COVID-19: the impact on players’ contractual rights & obligations (key principles from case law)

Football Players
Published: Monday, 30 March 2020. Written by Luka Milanovic, Dr. Vesna Bergant Rakocevic No Comments

It has been two months since the Chinese Basketball Association (CBA) postponed subsequent games of its 2019-20 season following the coronavirus outbreak.[1] Three weeks later, the Chinese Super League (football) followed the same path and indefinitely suspended league play that was due to start on 22 February.[2] Many foreign players and coaches have departed China and returned home. In the days and weeks that have followed, coronavirus has spread throughout the world and caused an (almost[3]) total “shutdown” of sport.

Sport organisations, leagues, and clubs are and will be facing severe financial challenges as they work to overcome a significant loss of income, and may be headed toward financial instability caused by COVID-19’s impacts on commerce, employment, sponsorships, and our everyday life. Many sport clubs will not be able to cope with lucrative player contracts and will seek their mutual or unilateral termination.

Here, the authors provide a general commentary on how things stand in these unique and ever-evolving times in regard to players’ contractual rights and obligations. First, the authors will examine whether coronavirus threat can be interpreted as force majeure – a legally accepted justification for the non-compliance with an obligation (e.g. non-payment of players’ salaries during the hiatus of sports competitions). Second, several different scenarios will be addressed relating to a player’s basic right to be compensated for their services. Finally, we ask what happens if players refuse to play due to a risk of infection:  is it justifiable or would it be a legal ground for contractual penalties or even termination?

Specifically, the article examines:

  • The legal concept of force majeure
    • What is the general concept of force majeure?
    • Does the coronavirus pandemic constitute force majeure?
    • How significant is the moment of declaring a pandemic?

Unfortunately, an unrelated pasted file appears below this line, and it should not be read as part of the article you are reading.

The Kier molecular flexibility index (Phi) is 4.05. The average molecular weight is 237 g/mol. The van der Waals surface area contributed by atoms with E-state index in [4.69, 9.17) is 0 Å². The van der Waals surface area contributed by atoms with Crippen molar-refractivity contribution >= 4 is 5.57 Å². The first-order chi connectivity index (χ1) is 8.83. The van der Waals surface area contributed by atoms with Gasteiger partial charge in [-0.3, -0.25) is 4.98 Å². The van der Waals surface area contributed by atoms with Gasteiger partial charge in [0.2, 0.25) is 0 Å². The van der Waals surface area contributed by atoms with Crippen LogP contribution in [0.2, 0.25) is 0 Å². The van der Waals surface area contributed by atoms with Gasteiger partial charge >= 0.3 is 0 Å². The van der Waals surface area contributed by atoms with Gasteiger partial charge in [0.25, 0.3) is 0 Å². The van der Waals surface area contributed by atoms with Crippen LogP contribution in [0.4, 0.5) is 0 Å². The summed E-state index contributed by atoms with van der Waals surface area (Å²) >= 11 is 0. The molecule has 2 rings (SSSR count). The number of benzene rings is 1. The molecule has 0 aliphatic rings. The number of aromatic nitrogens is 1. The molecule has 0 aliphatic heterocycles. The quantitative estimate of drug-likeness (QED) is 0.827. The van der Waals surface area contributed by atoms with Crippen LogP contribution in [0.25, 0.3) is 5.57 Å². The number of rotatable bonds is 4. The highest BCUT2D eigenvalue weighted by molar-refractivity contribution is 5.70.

• How crucial is the existence of force majeure contractual clause?
    • What is the experience of sports tribunals with cases of force majeure?
  • Players’ rights to be compensated
  • Players’ refusal to play due to a risk of infection

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About the Author

Luka Milanovic

Luka Milanovic

Luka Milanović represents and advises Slovenian and international clients in sports-related cases before sports arbitration tribunals (e.g., before the Court of Arbitration for Sport (CAS), Basketball Arbitral Tribunal (BAT), FIFA Dispute Resolution Chamber (DRC)). As a former FIBA Agent license holder Luka has great access to a global network in sport. 

Luka's work includes sports and legal representation, in particular advising clients on the drafting of contracts as well as representing clients in damage compensation cases. Furthermore, Luka is a legal advisor to the Slovenian Basketball Coaches Association and a legal counsel for EuroLeague Players Association (ELPA). 

Luka holds a master of laws degree from the University of Ljubljana. He is currently employed at the Ljubljana Higher Court. He was a trainee at Arnecke Sibeth Dabelstein in Frankfurt, Germany and Martens Rechtsanwälte in Munich, Germany.

Since 2017 Luka has been a Visiting Lecturer at the Faculty of Law of the University of Ljubljana. Luka is fluent in 4 languages. 
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Dr. Vesna Bergant Rakočević

Dr. Vesna Bergant Rakocevic

Dr. Vesna Bergant Rakočević is senior higher judge at the Ljubljana Higher Court and Deputy Chief of the Civil Division as well as Vice-President of the Court.  She graduated and obtained her Ph. D. degree at the Faculty of Law in Ljubljana, Slovenia.

She is a mentor, trainer judge, supervisor, European Judicial Training Network fellow and multiple expert for the European Commission. She also teaches as invited guest lecturer at the Faculty of Law in Ljubljana civil procedural and arbitration law.

She is an arbitrator at the Permanent Court of Arbitration at the Slovenian Chamber of Commerce and an arbitrator at the Court of Arbitration for Sport (CAS), where she has been a member of panels for several different sports (basketball, football, golf, dressage). She is co-author and editor of the only Slovenian scientific monograph in the field of Sports Law. She is fluent in english, serbian and croatian.

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